pheromones. At each of two crotches a traveling ant has
a choice to go this way or that way. The probability of
certain choice is proportional to intensity of smell, left
by previous travelers.
Even implying
equal parts of ants’ choices at the 1st passage from the
nest to food source we can estimate that the shorter way
becomes more preferable very soon. The reason is that a
longer way needs a longer time to pass and thus the smell
of pheromone melts faster here than at a shorter way. As
ants make many passes back and forth, more and more travelers
prefer the shorter way, while the longer way becomes empty.
It is
notable, that a single ant is rather random system, while
a collective becomes a deterministic system. The same we
have in physics: a single particle is random (according
to laws of quantum mechanics), while a huge collective behaves
in a deterministic manner.
Classical
body (= a huge collective of particles) minimizes a physical
quantity named action, while it moves. Say, a classical
beam of light minimizes the length of propagation way (
Fermat’s principle). Doesn’t it look too much like what
an ant colony makes?
Many paths
and many passes, as we believe, is a too strong analogy
to ignore. We believe that Feynman’s formulation of quantum
mechanics (“many – paths formulation”) paired with transactional
interpretation (assuming passages back and forth) shows
that elementary particles are complex adaptive systems very
much like those we have in living nature.
The novelty
of our approach at Keldysh
Institute of Applied Mathematics in Moscow is to unite
the two approaches and to put these passes into hidden time.
Which are the perspectives of hidden  time hypothesis?
We now
want to point only 2 features of our hidden time program,
which we believe will attract new generation of courage
mathematicians and revolutionary physicists.
1°) 3
passes of signal, or, in other view, 3 kinds of signals
(emit scout, send scout back and send final choice or final
refusal) imply 3 kinds of elementary operations an electric
charge can do (we mean that these are charged particles
that emit and scatter photons).
These
operations can be implemented by a single “device” using
a unified algorithm; either 3 distinct algorithms, implemented
by 3 distinct devices, can perform the whole procedure.
Thus we
are courage to suggest that hidden time concept implies
by itself existence of partial charges in addition to whole
charges. In other words, hidden time concept “predicts”
quarks. We are not confused by the fact that they are already
openedJ, because nowadays quantum electrodynamics, which
describes photons and electrons, and quantum chromodynamics,
which describes quarks, are different theories. We suggest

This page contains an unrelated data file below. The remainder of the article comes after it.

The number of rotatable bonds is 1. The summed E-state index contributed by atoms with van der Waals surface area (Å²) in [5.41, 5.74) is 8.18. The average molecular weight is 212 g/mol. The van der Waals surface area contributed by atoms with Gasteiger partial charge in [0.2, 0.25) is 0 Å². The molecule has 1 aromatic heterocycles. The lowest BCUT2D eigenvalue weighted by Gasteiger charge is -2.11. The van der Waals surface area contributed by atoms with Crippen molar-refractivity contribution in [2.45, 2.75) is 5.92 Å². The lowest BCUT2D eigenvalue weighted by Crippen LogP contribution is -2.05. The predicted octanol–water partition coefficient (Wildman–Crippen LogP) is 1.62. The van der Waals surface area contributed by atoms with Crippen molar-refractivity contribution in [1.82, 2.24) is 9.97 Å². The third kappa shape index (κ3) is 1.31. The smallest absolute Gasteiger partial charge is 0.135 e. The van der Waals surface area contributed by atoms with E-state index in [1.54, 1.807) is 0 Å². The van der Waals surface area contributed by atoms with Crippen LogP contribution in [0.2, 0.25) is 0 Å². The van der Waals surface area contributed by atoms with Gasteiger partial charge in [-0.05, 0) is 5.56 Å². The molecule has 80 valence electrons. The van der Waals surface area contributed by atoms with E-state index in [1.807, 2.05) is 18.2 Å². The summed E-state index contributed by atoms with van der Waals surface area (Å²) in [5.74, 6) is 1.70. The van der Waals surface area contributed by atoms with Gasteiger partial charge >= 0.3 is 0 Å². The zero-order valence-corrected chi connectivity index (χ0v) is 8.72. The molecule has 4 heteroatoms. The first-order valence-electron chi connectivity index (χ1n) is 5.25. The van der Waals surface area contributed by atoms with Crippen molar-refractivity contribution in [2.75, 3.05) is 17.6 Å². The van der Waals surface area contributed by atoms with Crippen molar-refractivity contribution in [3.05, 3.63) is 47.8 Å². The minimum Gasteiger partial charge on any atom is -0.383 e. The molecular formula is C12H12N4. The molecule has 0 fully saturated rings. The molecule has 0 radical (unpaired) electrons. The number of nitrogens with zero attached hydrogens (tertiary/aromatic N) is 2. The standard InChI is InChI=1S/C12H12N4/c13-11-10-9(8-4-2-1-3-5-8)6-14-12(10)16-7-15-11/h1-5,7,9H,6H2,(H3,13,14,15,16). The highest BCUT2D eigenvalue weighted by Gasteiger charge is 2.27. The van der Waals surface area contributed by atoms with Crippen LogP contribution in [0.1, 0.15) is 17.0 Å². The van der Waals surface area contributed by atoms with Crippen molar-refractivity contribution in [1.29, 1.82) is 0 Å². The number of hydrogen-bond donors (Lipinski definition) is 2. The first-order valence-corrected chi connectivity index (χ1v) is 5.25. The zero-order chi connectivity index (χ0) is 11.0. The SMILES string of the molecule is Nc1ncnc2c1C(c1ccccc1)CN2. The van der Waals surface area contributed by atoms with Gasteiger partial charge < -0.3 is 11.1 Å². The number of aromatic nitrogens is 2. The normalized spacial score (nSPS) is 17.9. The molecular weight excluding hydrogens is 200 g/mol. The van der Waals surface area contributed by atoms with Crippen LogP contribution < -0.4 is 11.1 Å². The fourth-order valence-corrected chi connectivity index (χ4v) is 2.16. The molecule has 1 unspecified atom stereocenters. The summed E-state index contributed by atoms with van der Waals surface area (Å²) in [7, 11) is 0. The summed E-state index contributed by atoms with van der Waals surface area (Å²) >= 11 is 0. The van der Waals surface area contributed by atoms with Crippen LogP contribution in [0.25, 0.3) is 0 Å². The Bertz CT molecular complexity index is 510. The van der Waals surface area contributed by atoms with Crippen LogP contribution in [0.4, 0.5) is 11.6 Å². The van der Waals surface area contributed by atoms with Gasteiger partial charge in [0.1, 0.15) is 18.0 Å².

a unified approach.
2°) we
suggest that hidden time program can possibly lead to uniting
quantum theory and gravity. In other words, we claim to
compete to superstrings theory and
quantum
loop gravity theory at their home fields.
Our basic
hypothesis here, which can quite be wrong, of courseJ, is
as follows. To be true, we don’t talk about attraction of
masses yet. Instead we suggest that the idea of exchanging
signals in hidden time provides for free slowing of physical
time.
Imagine
that some particle develops scout signals from lots of other
particles. The core of hidden time approach is that all
queries stand in a queue until the “detector” fully develops
the first query in this queue. “Fully” means sending the
scout back and waiting until final confirmation or final
refusal from corresponding has come (in hidden time, of
course). See our preprint for technical
details.
Imagine
that the “detector” particle is inside a huge bulk of other
particles. Although all the development of scout signals
occurs in hidden time, a large number of queries (= scout
signals) indirectly “stops for a while” physical time.
These
two hypotheses are a qualitative estimation only. They can
quite turn to be wrong! But we believe they deserve a more
detailed analysis. Even if they are incorrect, it is very
important to test that a very simple concept like hidden
time can indeed or cannot unify quarks, light and gravity.
Our
understanding of being a scientist tells us we have no right
to pass by such a simple and possibly powerful concept. Because,
even if proved to be wrong, it will provide us some very fundamental
knowledge about what our Universe cannot be. Namely, a web
of messaging agents.
References
(1) R. P. Feynman.
“QED – a strange theory of light and matter”. Princeton, New
Jersey: Princeton University Press, 1985.
(2) R. P. Feynman, A. Hibbs. “Quantum mechanics and path integrals”.
McGrawHill Book Company. New York 1965.
(3) Avshalom C. Elitzur, Shahar Dolev, Anton Zeilinger. “Time
– reversed EPR and Choice of Histories in Quantum Mechanics”.
ArXiv: quantph/0205182.